Please Pants Responsibly (Paper Notebooks FTW)Please Pants Responsibly (Paper Notebooks FTW) by `PinkyMcCoversong
There are two ways to write a novel. Plotting (you make an outline, a plan, a roadmap if you will, and then you sit down and write it) and pantsing (you write "by the seat of your pants, throwing caution to the wind). So when I get asked if I'm a plotter or a pantser, I'm all like er, uh, hold on, let me? Pantser? I think? But I kind of, um, do planny things?
And it gets kind of awkward because in these inarticulate moments I have managed to confuse everyone including myself. And probably spilled a drink.
In recent discussions, however, I've had a bit of a revelation, silly as it is. I've realized that I -- like many writers -- am a plotter/pantser hybrid. And perhaps what I'm doing is something we could call Pantsing Responsibly. And, maybe, just maybe, I could share some of my responsible pantsing tips with other writers. Starting with paper notebooks.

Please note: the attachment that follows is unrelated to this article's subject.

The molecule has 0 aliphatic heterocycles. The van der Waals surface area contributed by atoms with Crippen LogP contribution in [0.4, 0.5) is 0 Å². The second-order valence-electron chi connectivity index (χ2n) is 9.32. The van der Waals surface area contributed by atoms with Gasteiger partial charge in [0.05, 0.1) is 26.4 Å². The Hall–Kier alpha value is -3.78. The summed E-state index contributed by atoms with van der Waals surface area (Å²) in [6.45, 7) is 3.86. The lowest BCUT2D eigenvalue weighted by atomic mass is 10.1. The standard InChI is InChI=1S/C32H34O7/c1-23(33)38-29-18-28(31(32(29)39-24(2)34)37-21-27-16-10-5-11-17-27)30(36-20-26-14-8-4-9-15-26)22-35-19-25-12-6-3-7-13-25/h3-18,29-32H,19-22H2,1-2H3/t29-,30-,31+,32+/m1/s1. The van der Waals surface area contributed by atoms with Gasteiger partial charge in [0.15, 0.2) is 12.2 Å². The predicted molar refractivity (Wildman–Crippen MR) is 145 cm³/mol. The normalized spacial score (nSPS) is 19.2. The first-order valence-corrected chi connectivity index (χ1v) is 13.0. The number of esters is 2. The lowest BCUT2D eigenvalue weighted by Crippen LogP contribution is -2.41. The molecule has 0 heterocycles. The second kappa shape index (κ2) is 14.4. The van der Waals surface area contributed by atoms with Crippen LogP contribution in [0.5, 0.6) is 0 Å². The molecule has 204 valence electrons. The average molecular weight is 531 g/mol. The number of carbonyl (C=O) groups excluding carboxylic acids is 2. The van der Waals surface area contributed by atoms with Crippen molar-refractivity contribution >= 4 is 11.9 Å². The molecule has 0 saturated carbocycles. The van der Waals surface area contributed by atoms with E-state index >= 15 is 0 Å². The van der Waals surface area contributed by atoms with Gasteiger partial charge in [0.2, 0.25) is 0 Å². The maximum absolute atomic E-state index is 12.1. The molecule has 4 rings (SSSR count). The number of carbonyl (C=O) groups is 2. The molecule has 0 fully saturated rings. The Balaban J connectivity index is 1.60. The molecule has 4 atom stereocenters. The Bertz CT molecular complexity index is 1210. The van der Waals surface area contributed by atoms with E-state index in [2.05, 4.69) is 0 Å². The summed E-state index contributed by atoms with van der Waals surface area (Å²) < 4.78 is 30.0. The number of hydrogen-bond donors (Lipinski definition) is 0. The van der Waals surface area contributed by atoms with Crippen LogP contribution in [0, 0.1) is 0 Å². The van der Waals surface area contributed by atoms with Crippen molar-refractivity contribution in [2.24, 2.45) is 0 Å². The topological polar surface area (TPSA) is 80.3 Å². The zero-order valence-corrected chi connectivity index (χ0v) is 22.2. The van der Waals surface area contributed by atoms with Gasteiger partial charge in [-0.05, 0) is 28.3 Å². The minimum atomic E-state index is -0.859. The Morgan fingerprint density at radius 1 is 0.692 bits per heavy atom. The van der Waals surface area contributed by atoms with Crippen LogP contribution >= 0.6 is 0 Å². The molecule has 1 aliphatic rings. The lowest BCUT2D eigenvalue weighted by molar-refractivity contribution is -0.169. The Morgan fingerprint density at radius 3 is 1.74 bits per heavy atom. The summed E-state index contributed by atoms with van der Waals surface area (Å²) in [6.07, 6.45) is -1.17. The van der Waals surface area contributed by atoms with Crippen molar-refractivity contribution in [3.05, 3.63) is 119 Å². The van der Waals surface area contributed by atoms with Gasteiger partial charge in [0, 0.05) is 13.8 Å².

Anyone can find a notebook. If there isn't alread
How to Stop Planning and Use What You've GotArticle cowritten by *ShadowedAcolyte and ^neurotype.How to Stop Planning and Use What You've Got by ^neurotype
We've chosen to present this in bullets. The first few are ways to tell when your planning has gone too far; the rest are how to get past that.
Featured literature was chosen for its ability to present exposition: good pacing, tantalizing hints, etc.
How do I know I've planned too much?
When you can't hold it all in your head.When you can't explain it without a long-winded summary."So you've planned X. How will you reveal X to the reader?" If you can't immediately think of a good idea, it's probably overplanned.
Volume: how much of your story is world-building/backstory?
Properly spaced, you could get up to 10% world into a story without ruining the book (e.g. for an epic fantasy or something else not set in a place readers will immediately recognize). The rest should be happening now.If the setting is much more familiar—like, Everytown, USA, it could easily be 1% backstory.